Cottrell made a joke that he had “no great tips” from on high for the derby on Saturday, where some of the queen’s horses will appear. Continuing the equine theme, the archbishop said: “Your majesty, we are sorry you are not here with us this morning in person. But we are so glad you are still in the saddle.”
People may forget, but the queen is also the “Defender of the Faith and Supreme Governor of the Church of England.” The archbishop praised her for a “staunch constancy and a steadfast consistency, a faithfulness to God, an obedience to a vocation.”
The prime minister read from Philippians in the New Testament.
“Rejoice,” Johnson read. “Let your gentleness be known to everyone. The Lord is near. Do not worry about anything, but in everything by prayer and supplication with thanksgiving let your requests be made known to God.”
These days in Britain, of course, the political authority resides with Johnson and his government, while the queen, as head of state, holds powers that are symbolic and ceremonial. But there is a steady transition of responsibility passing now from the queen to her son Charles and grandson William, who are playing more prominent roles during the jubilee.
The BBC cameras mostly focused on them at St. Paul’s but occasionally cut away to show Harry and Meghan, who were seated on the other side of the aisle from the core members of the royal family.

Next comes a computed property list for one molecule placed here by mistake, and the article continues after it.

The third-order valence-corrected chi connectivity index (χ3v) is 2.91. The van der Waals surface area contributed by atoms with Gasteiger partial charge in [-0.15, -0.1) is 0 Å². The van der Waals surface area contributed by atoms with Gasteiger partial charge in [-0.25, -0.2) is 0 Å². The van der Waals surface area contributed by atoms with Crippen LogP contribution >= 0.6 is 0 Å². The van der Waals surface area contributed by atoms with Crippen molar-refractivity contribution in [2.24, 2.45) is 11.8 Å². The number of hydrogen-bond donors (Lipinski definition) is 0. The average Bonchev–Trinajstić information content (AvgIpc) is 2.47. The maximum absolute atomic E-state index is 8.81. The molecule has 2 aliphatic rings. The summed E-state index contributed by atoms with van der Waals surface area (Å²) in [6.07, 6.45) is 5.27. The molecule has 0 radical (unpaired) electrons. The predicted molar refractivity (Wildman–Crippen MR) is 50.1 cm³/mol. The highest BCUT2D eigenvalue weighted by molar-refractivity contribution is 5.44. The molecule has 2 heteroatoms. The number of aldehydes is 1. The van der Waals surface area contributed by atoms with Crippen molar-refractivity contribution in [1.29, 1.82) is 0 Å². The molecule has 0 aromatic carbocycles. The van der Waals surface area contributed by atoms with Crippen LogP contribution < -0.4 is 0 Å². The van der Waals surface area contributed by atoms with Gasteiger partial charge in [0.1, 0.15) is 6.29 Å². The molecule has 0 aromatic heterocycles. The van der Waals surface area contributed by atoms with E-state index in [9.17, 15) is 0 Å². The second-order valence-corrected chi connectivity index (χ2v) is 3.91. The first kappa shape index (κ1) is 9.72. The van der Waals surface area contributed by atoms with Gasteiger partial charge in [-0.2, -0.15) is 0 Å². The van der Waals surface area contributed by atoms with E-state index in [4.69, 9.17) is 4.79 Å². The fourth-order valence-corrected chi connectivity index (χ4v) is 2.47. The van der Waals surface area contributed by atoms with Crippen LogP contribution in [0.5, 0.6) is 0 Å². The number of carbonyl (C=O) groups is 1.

The BBC commentator said it appeared Harry and Meghan were allowed “their own little procession” as they entered, which he suggested was the doing of the queen.
St Paul’s wasn’t the easiest place to catch a glimpse of royals, but that didn’t stop several hundred people from gathering outside, where the streets were lined with metal barricades.
Sue Wilmot, a Brit based in Connecticut, flew over with her three children to celebrate the jubilee. As the royals stepped out of the church, she hoisted her 7-year-old, Orlah, on her shoulders, who became an unofficial crowd photographer, taking photos on the phones being passed to her in the thick crowd.
Wilmot described the queen as “a rock in our lives — whenever things go wrong, she’s this stable swan that just floats through and keeps everyone calm.”
She said it was unfortunate that Harry and Meghan drew jeers.
“We saw Harry come out and was booed by some, we thought that was sad. We cheered. He’s got a small family he brought over from America, and thank God he did. For his kids to be part of this is amazing; they will be able to look back one day and say ‘we celebrated our great-grandmother.’ ”